WSOP 2008 Event #8, $10,000 World Championship Mixed Event, Final Results and Report

WSOP 2008 Event #8, $10,000 World Championship Mixed Event, Final Results and Report

Number of Entries: 192
Total Net Prize Pool: $ 1,804,800
June 3-5, 2008

Final Results

  Name Prize City State/Country
1 Anthony Rivera $483,688 Henderson Nevada
2 James Mackey $297,792 Columbia Missouri
3 Matt Glantz $184,992 Philadelphia Pennsylvania
4 Mike DeMichele $139,872 Las Vegas Nevada
5 Eli Elezra $108,288 Henderson Nevada
6 Sam Farha $85,728 Houston Texas
7 Jeff Madsen $67,680 Los Angeles California
8 Tom Dwan $54,144 Edison New Jersey
9 David Oppenheim $45,120 Los Angeles California
10 Gus Hansen $45,120 Copenhagen Denmark
11 Ali Eslami $36,096 Van Nuys California
12 Tom Schneider $36,096 Scottsdale Arizona
13 Johnny Chan $27,072 Cerritos California
14 Lee Watkinson $27,072 Cheney Washington
15 Chris Gentile $18,048 Plainfield Illinois
16 Amnon Filippi $18,048 New York New York
17 William McMahan $16,243    
18 George Adams $16,243    
19 Greg Mueller $16,243 White Rock British Columbia, Canada
20 Adam Friedman $16,243 Gahanna Ohio
21 Doyle Brunson $16,243 Las Vegas Nevada
22 Scott Seiver $16,243 Cold Spring Harbor New York
23 Chad Brown $16,243 Margate Florida
24 Nikolay Evdakov $16,243 Moscow Russian Federation

 

Tournament Notes

  • “Mixed Games” is a new event on this year’s WSOP schedule. This is the first time in history that a major poker tournament has included eight poker games. These games include:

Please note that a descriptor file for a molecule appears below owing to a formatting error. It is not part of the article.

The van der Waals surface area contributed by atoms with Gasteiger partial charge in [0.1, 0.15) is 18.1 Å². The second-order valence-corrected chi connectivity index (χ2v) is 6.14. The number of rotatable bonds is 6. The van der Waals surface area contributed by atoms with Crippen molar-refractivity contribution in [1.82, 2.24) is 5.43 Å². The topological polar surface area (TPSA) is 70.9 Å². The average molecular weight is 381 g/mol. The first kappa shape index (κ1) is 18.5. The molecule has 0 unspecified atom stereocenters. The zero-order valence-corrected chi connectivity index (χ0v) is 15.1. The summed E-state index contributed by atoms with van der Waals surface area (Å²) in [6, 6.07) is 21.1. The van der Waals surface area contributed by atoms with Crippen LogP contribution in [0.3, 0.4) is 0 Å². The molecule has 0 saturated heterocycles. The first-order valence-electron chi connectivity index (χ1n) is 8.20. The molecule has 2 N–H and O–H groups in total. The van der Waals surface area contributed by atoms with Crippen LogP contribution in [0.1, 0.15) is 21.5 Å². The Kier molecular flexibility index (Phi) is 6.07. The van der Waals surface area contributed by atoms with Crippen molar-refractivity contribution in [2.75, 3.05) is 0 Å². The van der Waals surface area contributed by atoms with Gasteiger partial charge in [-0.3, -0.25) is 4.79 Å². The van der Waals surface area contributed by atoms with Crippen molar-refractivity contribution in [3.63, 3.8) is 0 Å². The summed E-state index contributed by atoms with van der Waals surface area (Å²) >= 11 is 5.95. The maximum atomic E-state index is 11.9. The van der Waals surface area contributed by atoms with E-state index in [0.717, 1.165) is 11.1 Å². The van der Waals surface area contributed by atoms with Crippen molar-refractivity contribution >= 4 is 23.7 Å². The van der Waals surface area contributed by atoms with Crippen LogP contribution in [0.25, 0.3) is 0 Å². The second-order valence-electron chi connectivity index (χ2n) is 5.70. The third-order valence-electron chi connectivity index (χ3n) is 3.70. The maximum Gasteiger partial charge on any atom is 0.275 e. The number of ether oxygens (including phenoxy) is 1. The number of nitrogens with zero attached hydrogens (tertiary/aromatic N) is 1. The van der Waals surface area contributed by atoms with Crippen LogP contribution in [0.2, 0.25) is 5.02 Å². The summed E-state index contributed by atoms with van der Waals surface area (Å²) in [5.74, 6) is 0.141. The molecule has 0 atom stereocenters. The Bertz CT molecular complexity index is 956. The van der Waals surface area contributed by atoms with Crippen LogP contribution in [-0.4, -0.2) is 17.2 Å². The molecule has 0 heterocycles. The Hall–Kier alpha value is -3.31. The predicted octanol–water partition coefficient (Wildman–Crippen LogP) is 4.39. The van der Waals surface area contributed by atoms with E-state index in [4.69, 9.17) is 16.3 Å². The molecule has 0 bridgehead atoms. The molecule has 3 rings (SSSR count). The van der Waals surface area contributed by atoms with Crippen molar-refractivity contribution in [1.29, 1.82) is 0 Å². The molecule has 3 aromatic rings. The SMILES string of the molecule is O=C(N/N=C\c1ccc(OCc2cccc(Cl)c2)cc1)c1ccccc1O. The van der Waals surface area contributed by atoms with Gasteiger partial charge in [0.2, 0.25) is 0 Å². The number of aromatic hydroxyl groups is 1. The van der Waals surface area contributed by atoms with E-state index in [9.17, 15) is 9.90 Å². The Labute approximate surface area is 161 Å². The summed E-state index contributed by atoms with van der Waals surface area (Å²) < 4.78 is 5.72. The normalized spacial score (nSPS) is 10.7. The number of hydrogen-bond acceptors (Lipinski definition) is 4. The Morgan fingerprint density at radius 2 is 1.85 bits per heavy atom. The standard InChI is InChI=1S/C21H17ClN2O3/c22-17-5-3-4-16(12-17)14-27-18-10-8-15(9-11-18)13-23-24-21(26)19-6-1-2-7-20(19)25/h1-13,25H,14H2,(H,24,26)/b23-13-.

1. No-Limit Hold’em
    2. Pot-Limit Omaha
    3. Triple-Draw Lowball
    4. Limit Hold’em
    5. Omaha High-Low Split
    6. Razz
    7. Seven-Card Stud
    8. Seven-Card Stud Eight-or-Better
    Games are played on a rotation basis. Games change every eight hands. 
  • The $10,000 buy-in tournament attracted a stellar field of superstars and arguably the toughest field in poker history for an event of this size, other than the $50,000 buy-in HORSE competition. No less than 76 of the 192 entrants were former WSOP gold bracelet winners. The total prize pool amounted to $1,804,800. The top 24 players collected prize money.
  • Despite the astral field of poker celebrities, some top players pointed out that the composition of the tournament is not quite as formidable as one might believe. Three players (Sammy Farha, George Abdullah, and Amnon Filippi) argued that younger players in this event did not play “limit” and “high-low” split games as well as some of the more experienced players. Of course, two of those three were standing on the rail at the time, watching and pointing to at least of couple of finalists who allegedly “don’t have a clue.”
  • While all 55 WSOP tournaments on the 2008 schedule are categorized as “gold bracelet” events, this is also known as a “world championship” event. This means the winner of this event is the Mixed Games world champion. Beginning this year, all $10,000+ buy-in tournaments are designated as official world championships. This means a total of ten WSOP tournaments are world championships. This includes eight gold bracelet tournaments with $10,000 buy-ins, the $50,000 buy-in HORSE event, and the Main Event.
  • Four former WSOP gold bracelet winners appeared at the final table of eight players (Sammy Farha, Eli Elezra, James Mackey, and Jeff Madsen). When play commenced on Day Three, the chip leader was Matthew Glantz, a top high-stakes cash game pro who plays mostly in Atlantic City.
  • The tournament was played over three days. Day Three featured final table play, which took place adjacent to the ESPN stage. Given the magnetic field of finalists, a standing-room only crowd circled the table. In fact, the turnout (and one presumes -- interest) for this finale was significantly higher than for the conclusion for Event #7, which was played at the so-called “feature” table.